A song about Gallipoli, sung by a Turkish soldier
Back in the last century, before ANZAC Day became the secular Christmas that it has become, before marketing people and populist politicians saw its commercial and political potential, before the fatal shore became a crowded place of annual pilgrimage, my Turkish friend, the late Naim Mehmet Turfan, gave me a grainy picture of a Turkish soldier at Gelibolu carrying a large howitzer shell on his back. Then there was this great film by Australian director Peter Weir, starring young Mel Gibson and Mark Lee. There were these images of small boats approaching a dark and alien shore, of Lighthorsemen sadly farewelling their Walers as they embarked as infantry, and of the doomed Colonel Barton humming along to a gramophone recording of Bizet’s beautiful duet from The Pearl Fishers, ‘Au fond du temple saint’ before joining his men in the forlorn hope of The Nek.
There were other melodies I could never quite get out of my head. One I first heard in a musical in Beirut before that magical city entered its Dark Ages – Al Mahatta, written by the famous Rabbani Brothers and starring the Lebanese diva Fayrouz. And The Foggy Dew, one of the most lyrical and poignant of the Irish rebel songs:
Right proudly high over Dublin town, they hung out the flag of war. ‘Twas better to die ‘neath that Irish sky than at Suvla or at Sud el Bar…Twas England bade our Wild Geese go that small nations might be free, But their lonely graves are by Suvla’s waves or the fringe of the grey North Sea.
Over three thousand Irishmen died at Gallipoli.
The song grew out of these many inspirations.
It was first performed in public by HuldreFolk in the closing concert of Coffs Harbour Folk Festival at the RSL on Australia Day 1984. When we had finished, there was absolutely silence in the hall. Then a voice cried out “the sky didn’t fall down!”, and the hall erupted with applause.
Some Notes on Gallipoli and the Anzacs for readers unfamiliar with the history.
Monday 25th April is Australia and New Zealand’s national day of remembrance for all Anzac solders killed and wounded in their nation’s wars, and to honour servicemen and women past and present. At first, the Anzacs fought in the British Empire’s Wars, beginning with the Boer War, and then through two World Wars. From the mid -twentieth century, they have fought and died in what could ostensibly be called America’s wars even though these were waged under UN, EU or western alliance auspices: Korea, Gulf Wars II and III, Afghanistan, and the current interventions in Syria and Iraq. Incidentally, Australian veterans are presently commanding mercenary forces hired by the Gulf coalition that is laying waste to towns and villages in Yemen (with the help of American and British weaponry).
At the heart of the Anzac Day remembrance is the Australian and New Zealand Army Corps’ role the Dardanelles campaign of 1915-16, Winston Churchill’s grandiose and ill-conceived plan to take the Ottoman Empire out of the war by seizing the strategic strait between the Black Sea and the Mediterranean, thereby threatening Istanbul, the Ottoman capital. It was a military failure. From the initial seaborne assault to the evacuation, it lasted eight months and cost 114,000 lives with 230,000 wounded.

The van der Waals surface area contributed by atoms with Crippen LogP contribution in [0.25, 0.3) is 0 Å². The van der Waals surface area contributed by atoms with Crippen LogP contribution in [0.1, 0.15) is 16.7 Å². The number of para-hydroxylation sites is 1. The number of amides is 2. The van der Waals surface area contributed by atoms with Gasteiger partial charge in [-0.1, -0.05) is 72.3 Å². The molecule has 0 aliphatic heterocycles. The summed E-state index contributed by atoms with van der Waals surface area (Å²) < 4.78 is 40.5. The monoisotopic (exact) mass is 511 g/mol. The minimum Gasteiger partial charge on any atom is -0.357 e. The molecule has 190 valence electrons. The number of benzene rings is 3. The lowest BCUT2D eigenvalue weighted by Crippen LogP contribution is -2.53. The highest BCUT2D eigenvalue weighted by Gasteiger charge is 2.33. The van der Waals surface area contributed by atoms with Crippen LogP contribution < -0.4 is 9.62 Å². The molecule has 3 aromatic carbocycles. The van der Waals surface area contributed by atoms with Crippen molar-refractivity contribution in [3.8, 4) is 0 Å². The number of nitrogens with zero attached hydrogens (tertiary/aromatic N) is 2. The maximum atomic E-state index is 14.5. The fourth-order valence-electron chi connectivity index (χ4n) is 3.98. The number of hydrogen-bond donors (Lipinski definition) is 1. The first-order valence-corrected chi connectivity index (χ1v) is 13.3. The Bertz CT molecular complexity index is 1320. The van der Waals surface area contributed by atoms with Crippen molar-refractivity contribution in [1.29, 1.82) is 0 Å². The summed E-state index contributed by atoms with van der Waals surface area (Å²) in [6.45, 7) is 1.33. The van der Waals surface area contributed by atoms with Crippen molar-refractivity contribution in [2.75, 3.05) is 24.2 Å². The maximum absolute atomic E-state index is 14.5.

Gallipoli is cited as the crucible of Australian nationhood, but the Anzacs’ part in the doomed campaign was but a sideshow of the wider campaign. Although it is celebrated in Australian song and story, it was the Ottomans’ most significant victory in the war that was to destroy the seven hundred year old Ottoman Empire secure the reputation of its most successful general Mustafa Kemal, who as Ataturk, became the founder of modern Turkey.
Some thirty four thousand British soldiers died on the peninsula, including 3,400 Irishmen, and ten thousand Frenchmen – many of these latter being “colonial” troops from West and North Africa. Australia lost near on ten thousand and NZ three. Some 1,400 Indian soldiers perished for the King Emperor. Fifty seven thousand allied soldiers died, and seventy five thousand were wounded. The Ottoman army lost fifty seven thousand men, and one hundred and seven thousand were wounded (although these figures are probably much higher). An overlooked fact is that some two thirds of the “Turkish” solders in Kemal’s division were actually Arabs from present day Syrian and Palestine. Gallipoli was indeed a multicultural microcosm of a world at war.
Whilst the flower of antipodean youth is said to have perished on Gallipoli’s fatal shore, this was just the overture. Anzac troops were despatched to the Western Front, and between 1919 and 1918, 45,000 Aussies died there and 124,000 were wounded.
There are abundant primary and secondary sources relating to the Dardanelles campaign and the Anzacs, but here is a wiki primer:
And here is HukdreFolk’s rendering of Russian poet Yevtushenko’s account of the parade of German prisoners of war through the streets of Moscow in 1941, juxtaposed with The Watchers of the Water.
Anthem for Doomed Youth
What passing-bells for these who die as cattle?
Only the monstrous anger of the guns.
Only the stuttering rifles’ rapid rattle
Can patter out their hasty orisons.
No mockeries now for them; no prayers nor bells;
Nor any voice of mourning save the choirs,—
The shrill, demented choirs of wailing shells;
And bugles calling for them from sad shires.
What candles may be held to speed them all?
Not in the hands of boys, but in their eyes
Shall shine the holy glimmers of goodbyes.
The pallor of girls’ brows shall be their pall;
Their flowers the tenderness of patient minds,
And each slow dusk a drawing-down of blinds.